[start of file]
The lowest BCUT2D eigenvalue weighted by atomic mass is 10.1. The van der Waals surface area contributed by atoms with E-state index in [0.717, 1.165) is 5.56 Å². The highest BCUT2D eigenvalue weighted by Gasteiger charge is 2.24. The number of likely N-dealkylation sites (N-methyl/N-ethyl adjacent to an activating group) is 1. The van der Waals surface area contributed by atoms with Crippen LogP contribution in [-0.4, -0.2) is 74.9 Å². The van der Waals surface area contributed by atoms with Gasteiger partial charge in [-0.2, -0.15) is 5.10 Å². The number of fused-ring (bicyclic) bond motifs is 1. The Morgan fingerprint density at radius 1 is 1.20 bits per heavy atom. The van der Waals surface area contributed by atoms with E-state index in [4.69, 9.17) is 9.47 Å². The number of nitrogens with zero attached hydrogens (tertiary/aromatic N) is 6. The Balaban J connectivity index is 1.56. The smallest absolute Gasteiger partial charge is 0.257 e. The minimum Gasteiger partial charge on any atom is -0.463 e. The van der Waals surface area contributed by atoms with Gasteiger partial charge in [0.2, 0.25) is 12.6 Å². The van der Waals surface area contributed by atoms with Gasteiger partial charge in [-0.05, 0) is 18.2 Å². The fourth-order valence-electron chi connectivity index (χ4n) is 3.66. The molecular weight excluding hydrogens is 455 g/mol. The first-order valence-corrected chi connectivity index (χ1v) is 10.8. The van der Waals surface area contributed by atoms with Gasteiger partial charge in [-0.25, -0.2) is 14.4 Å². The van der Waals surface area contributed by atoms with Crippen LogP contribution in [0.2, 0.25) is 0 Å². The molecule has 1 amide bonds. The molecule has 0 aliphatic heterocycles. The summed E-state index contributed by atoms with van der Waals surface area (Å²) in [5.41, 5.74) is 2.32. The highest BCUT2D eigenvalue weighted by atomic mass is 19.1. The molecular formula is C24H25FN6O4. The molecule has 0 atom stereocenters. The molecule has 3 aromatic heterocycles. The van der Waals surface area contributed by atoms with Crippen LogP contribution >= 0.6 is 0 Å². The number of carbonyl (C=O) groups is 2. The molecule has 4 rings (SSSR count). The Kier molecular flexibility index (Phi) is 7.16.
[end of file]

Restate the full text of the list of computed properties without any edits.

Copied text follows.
The lowest BCUT2D eigenvalue weighted by atomic mass is 10.1. The van der Waals surface area contributed by atoms with E-state index in [0.717, 1.165) is 5.56 Å². The highest BCUT2D eigenvalue weighted by Gasteiger charge is 2.24. The number of likely N-dealkylation sites (N-methyl/N-ethyl adjacent to an activating group) is 1. The van der Waals surface area contributed by atoms with Crippen LogP contribution in [-0.4, -0.2) is 74.9 Å². The van der Waals surface area contributed by atoms with Gasteiger partial charge in [-0.2, -0.15) is 5.10 Å². The number of fused-ring (bicyclic) bond motifs is 1. The Morgan fingerprint density at radius 1 is 1.20 bits per heavy atom. The van der Waals surface area contributed by atoms with E-state index in [4.69, 9.17) is 9.47 Å². The number of nitrogens with zero attached hydrogens (tertiary/aromatic N) is 6. The Balaban J connectivity index is 1.56. The smallest absolute Gasteiger partial charge is 0.257 e. The minimum Gasteiger partial charge on any atom is -0.463 e. The van der Waals surface area contributed by atoms with Gasteiger partial charge in [0.2, 0.25) is 12.6 Å². The van der Waals surface area contributed by atoms with Gasteiger partial charge in [-0.05, 0) is 18.2 Å². The fourth-order valence-electron chi connectivity index (χ4n) is 3.66. The molecular weight excluding hydrogens is 455 g/mol. The first-order valence-corrected chi connectivity index (χ1v) is 10.8. The van der Waals surface area contributed by atoms with Gasteiger partial charge in [-0.25, -0.2) is 14.4 Å². The van der Waals surface area contributed by atoms with Crippen LogP contribution in [0.2, 0.25) is 0 Å². The molecule has 1 amide bonds. The molecule has 0 aliphatic heterocycles. The summed E-state index contributed by atoms with van der Waals surface area (Å²) in [5.41, 5.74) is 2.32. The highest BCUT2D eigenvalue weighted by atomic mass is 19.1. The molecular formula is C24H25FN6O4. The molecule has 0 atom stereocenters. The molecule has 3 aromatic heterocycles. The van der Waals surface area contributed by atoms with Crippen LogP contribution >= 0.6 is 0 Å². The number of carbonyl (C=O) groups is 2. The molecule has 4 rings (SSSR count). The Kier molecular flexibility index (Phi) is 7.16.